Alexandra Busch-Snell demarcates another frontier of the AI realm. Here computer modeling is a source of eternal life. After a complete scan of neural pathways and functions, one's brain is modeled on a powerful computer; all one's thoughts, experiences, memories, traits, are downloaded and run, essentially, indefinitely (92). Similarly, in his comprehensive history of the matter, Phillip Phillipi writes about a movement in the state of Prussia after the phenomenon of Clever Hans to replace the brains of healthy horses with the brains of dying men and women (282). The concept was inspired by Hans's cleverness itself. The movement's founders, Johann Husskopf and Gretchen Froelichingenger reasoned that, given the horse's innate intelligence as demonstrated by Hans, the horse body could be made the perfect vessel for the extension of our all-too-brief human lives. The movement, which quickly became associated with the mythological figure of the Centaur, was the first of several such movements that galloped across western Europe the forty or so years following. Thus the Alpha Centaurian movement gave rise to the current expression "as healthy as a horse" to describe their own practical eschatology (Phillipi 310-30).

The movement's popularity can be attested to by the Prince of Nockwurst of Bavaria's bequest of 400,000 marks to the Alpha Centaurians to continue their quest, while bankrolling the movement's research arm day-to-day (Phillipi 742). It was a substantial investment in pure science, one of the largest of the time, and, under the auspices of a Dr. Argent Angstweiler Langweilich, great progress was made. In fact, the bequest came into its full fruition when the Prince expired in an early, failed experiment. The donor horse was fully tranquilized and his brain removed, but the Prince's brain, sadly, met with an unplanned critical trauma when it was accidently dropped into a bucket of oats (Phillipi 1020).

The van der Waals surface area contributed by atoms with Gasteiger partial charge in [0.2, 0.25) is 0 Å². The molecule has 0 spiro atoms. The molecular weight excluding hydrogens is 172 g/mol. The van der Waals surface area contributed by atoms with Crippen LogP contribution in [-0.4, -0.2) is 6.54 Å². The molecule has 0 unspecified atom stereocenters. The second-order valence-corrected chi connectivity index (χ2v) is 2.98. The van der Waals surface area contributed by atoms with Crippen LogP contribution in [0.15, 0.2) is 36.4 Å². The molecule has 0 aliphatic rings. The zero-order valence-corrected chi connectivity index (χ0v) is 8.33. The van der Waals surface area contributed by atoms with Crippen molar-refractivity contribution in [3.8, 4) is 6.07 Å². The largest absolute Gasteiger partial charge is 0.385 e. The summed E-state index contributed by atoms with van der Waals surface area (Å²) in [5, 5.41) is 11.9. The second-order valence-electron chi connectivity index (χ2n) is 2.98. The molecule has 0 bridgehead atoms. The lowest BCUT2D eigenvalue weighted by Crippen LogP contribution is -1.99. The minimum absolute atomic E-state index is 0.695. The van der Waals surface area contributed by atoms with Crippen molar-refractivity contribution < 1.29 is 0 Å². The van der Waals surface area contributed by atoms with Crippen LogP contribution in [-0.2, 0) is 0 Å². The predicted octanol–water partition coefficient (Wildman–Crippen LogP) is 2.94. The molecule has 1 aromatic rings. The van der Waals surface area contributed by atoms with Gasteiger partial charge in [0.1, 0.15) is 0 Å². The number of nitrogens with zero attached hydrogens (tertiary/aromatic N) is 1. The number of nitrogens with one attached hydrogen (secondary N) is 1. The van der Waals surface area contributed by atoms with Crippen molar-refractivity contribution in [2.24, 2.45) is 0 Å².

Had this or the other 27 attempts conducted by the Alpha Centaurians succeded, no doubt 20th Century civilization would have been much better for it. Certainly, it would have marked a tremendous increase in the vitality of the hay and forage industries. Increased strength, vitality and grace would also have ensued as the human population made the transition into the Centaurian/cyborg model, and the need for such an automobile-intensive culture could have been avoided entirely. A parallel decline in the coach building industry would not, however, have been avoided.

Perhaps the most unfortunate failure of the current AI movement is its lack of boldness. For every new university program or startup business investigating the eternal-life aspects of AI, there are none actually attempting it. One would hope that such diligence as contemporary AI investigators apply would be followed up by a few practical applications of what they know or have discovered. Pioneers in this field have much to lose - perhaps all brain functions, perhaps more - but they have much more to gain: the creation of an eternalized human race, unfettered by the degradations of bodies and the imperfections of "RL." Virtual smoking won't kill you nor give you emphysema, so the downloaded being would be able to engage in as many virtual cigars as she likes. She could drink as much and eat as much virtual red meat as she liked when downloaded. Such existence would be pure bliss, the next logical step in our evolution. Combined with the learning machine concept, the downloaded self could instantaneously adapt to new virtual situations, as shown in the prophecy The Matrix, creating, potentially, a universe of ever-expanding minds.

So what is stopping the current researchers from more directly pursuing the ultimate dream? Undoubtedly it is cowardice. AI provides the next great frontier. With careful modeling after the old one, learning from their new environments, with the downloading of current intelligences we will be able to gain some kind of perfection. Who else but us, now, should be the creators of the next world? After all, we've done such a good job with this one.

Works Cited

Busch-Snell, Alexandra. "Temporal Cyberprojection Through Ultimate End-User Modeling." Studies in Contemporary Biomechanics 44 (1998): 90-120.

"Learnings: a Cybervision." Proceedings in Cybernetics 4.1 (1999): 122-47.

Phillipi, Phillip. The Alpha Centaurians: A Comprehensive Study. New Punswick: Knopfwurst, 2000.

Smedley, Joshingua. "It's Alive, By Me." Cyberjournal/Diss. Erstwhile Institute of Technology, 2002.

Squeamous, Crampillion. "Wonks in Cubeville." Progressive Work Studies 17 (2001): 10-22.